Publications récentes

Développement et Epigenèse High-resolution visualization of H3 variants during replication reveals their controlled recycling.

Clément C, Orsi GA, Gatto A, Forest A, Hajj H, Miné-Hattab J, Garnier M, Gurard-Levin ZA, Quivy JP and Almouzni G Nature Commun. - Dedicated to Maxime Dahan En savoir plus Replier

 9(1):3181. doi: 10.1038/s41467-018-05697-1.

Cellules souches et potentiel Clonal analysis of Notch1-expressing cells reveals the existence of unipotent stem cells that retain long-term plasticity in the embryonic mammary gland

Lilja, A., Rodilla, V., Huyghe, M., Hannezo, E., Landragin, C., Renaud, O., Leroy, O., Ruland, S., Simons, B.D, and Fre, S. Nat Cell Biol. May 21, 2018. doi:10.1038/s41556-018-0108-1 En savoir plus Replier

Recent lineage tracing studies have revealed that mammary gland homeostasis relies on unipotent stem cells. However, whether and when lineage restriction occurs during embryonic mammary development, and which signals orchestrate cell fate specification, remain unknown. Using a combination of in vivo clonal analysis with whole mount immunofluorescence and mathematical modelling of clonal dynamics, we found that embryonic multipotent mammary cells become lineage-restricted surprisingly early in development, with evidence for unipotency as early as E12.5 and no statistically discernable bipotency after E15.5. To gain insights into the mechanisms governing the switch from multipotency to unipotency, we used gain-of-function Notch1 mice and demonstrated that Notch activation cell autonomously dictates luminal cell fate specification to both embryonic and basally committed mammary cells. These functional studies have important implications for understanding the signals underlying cell plasticity and serve to clarify how reactivation of embryonic programs in adult cells can lead to cancer.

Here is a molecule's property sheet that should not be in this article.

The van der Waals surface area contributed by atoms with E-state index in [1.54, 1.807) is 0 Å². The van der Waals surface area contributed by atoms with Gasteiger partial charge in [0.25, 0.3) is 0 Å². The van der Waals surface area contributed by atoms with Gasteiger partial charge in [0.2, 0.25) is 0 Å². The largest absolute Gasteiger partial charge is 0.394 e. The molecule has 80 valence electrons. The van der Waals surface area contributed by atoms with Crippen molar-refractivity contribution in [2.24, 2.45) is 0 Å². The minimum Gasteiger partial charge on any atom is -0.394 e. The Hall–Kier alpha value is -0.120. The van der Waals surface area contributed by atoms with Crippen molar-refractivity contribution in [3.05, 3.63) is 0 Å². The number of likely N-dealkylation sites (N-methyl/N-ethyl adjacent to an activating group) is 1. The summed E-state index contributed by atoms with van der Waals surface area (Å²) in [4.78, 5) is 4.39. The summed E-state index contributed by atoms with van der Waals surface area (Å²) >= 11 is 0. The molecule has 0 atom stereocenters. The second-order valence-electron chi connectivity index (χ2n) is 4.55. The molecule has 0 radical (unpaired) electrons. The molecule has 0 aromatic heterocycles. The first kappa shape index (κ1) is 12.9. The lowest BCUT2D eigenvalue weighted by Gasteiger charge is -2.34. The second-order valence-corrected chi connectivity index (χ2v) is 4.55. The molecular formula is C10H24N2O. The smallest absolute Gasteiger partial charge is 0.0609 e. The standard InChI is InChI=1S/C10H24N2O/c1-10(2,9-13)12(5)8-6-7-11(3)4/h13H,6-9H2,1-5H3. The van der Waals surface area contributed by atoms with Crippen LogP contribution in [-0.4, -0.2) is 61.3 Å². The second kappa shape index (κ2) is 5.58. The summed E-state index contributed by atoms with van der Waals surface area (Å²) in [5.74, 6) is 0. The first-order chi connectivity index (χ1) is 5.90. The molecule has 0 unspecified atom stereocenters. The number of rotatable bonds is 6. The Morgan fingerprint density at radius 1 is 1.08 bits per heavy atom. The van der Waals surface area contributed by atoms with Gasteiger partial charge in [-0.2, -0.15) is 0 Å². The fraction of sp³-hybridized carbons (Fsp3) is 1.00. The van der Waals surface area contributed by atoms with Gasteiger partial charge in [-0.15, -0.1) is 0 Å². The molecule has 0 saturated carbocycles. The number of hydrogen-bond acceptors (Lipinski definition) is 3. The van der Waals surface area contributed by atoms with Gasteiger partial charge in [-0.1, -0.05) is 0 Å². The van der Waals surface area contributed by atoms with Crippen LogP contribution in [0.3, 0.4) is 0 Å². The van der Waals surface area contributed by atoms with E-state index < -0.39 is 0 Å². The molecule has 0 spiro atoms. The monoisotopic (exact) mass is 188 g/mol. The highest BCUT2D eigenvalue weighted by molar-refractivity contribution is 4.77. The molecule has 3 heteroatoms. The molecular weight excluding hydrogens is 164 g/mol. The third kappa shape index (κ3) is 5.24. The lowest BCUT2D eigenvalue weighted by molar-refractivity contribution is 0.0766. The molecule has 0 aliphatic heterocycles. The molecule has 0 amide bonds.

News and Views:  Mammary lineage restriction in development. Philip Bland & Beatrice A. Howard. https://www.nature.com/articles/s41556-018-0111-6